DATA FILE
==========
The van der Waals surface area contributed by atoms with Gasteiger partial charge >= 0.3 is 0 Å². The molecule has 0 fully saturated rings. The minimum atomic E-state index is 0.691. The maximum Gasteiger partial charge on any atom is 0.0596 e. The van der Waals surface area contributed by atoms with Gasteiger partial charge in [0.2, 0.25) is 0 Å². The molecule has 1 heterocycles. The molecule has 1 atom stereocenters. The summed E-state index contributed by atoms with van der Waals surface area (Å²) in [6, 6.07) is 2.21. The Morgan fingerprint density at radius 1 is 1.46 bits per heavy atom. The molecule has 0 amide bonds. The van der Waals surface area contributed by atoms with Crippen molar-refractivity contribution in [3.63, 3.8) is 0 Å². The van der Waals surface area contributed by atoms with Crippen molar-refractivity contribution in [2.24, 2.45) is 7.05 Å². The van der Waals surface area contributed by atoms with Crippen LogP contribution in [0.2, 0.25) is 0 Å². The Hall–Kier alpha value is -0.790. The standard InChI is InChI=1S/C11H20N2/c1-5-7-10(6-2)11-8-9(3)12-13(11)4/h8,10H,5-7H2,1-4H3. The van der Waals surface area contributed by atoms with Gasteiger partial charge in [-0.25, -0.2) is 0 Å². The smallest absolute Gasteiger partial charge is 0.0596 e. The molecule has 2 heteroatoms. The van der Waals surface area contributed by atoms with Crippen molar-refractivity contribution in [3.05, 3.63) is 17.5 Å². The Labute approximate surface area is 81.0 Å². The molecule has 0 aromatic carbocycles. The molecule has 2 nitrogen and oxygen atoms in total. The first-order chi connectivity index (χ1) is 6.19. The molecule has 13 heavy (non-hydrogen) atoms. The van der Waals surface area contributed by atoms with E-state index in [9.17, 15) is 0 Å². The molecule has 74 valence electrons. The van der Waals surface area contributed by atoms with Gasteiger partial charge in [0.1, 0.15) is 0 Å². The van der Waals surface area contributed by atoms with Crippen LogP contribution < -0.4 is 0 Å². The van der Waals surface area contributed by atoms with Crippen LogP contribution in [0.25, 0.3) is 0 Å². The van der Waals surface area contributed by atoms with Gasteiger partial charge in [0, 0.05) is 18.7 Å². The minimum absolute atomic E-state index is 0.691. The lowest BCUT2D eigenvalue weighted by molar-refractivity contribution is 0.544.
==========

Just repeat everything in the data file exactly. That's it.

The van der Waals surface area contributed by atoms with Gasteiger partial charge >= 0.3 is 0 Å². The molecule has 0 fully saturated rings. The minimum atomic E-state index is 0.691. The maximum Gasteiger partial charge on any atom is 0.0596 e. The van der Waals surface area contributed by atoms with Gasteiger partial charge in [0.2, 0.25) is 0 Å². The molecule has 1 heterocycles. The molecule has 1 atom stereocenters. The summed E-state index contributed by atoms with van der Waals surface area (Å²) in [6, 6.07) is 2.21. The Morgan fingerprint density at radius 1 is 1.46 bits per heavy atom. The molecule has 0 amide bonds. The van der Waals surface area contributed by atoms with Crippen molar-refractivity contribution in [3.63, 3.8) is 0 Å². The van der Waals surface area contributed by atoms with Crippen molar-refractivity contribution in [2.24, 2.45) is 7.05 Å². The van der Waals surface area contributed by atoms with Crippen LogP contribution in [0.2, 0.25) is 0 Å². The Hall–Kier alpha value is -0.790. The standard InChI is InChI=1S/C11H20N2/c1-5-7-10(6-2)11-8-9(3)12-13(11)4/h8,10H,5-7H2,1-4H3. The van der Waals surface area contributed by atoms with Gasteiger partial charge in [-0.25, -0.2) is 0 Å². The smallest absolute Gasteiger partial charge is 0.0596 e. The molecule has 2 heteroatoms. The van der Waals surface area contributed by atoms with Crippen molar-refractivity contribution in [3.05, 3.63) is 17.5 Å². The Labute approximate surface area is 81.0 Å². The molecule has 0 aromatic carbocycles. The molecule has 2 nitrogen and oxygen atoms in total. The first-order chi connectivity index (χ1) is 6.19. The molecule has 13 heavy (non-hydrogen) atoms. The van der Waals surface area contributed by atoms with E-state index in [9.17, 15) is 0 Å². The molecule has 74 valence electrons. The van der Waals surface area contributed by atoms with Gasteiger partial charge in [0.1, 0.15) is 0 Å². The van der Waals surface area contributed by atoms with Crippen LogP contribution < -0.4 is 0 Å². The van der Waals surface area contributed by atoms with Crippen LogP contribution in [0.25, 0.3) is 0 Å². The van der Waals surface area contributed by atoms with Gasteiger partial charge in [0, 0.05) is 18.7 Å². The minimum absolute atomic E-state index is 0.691. The lowest BCUT2D eigenvalue weighted by molar-refractivity contribution is 0.544.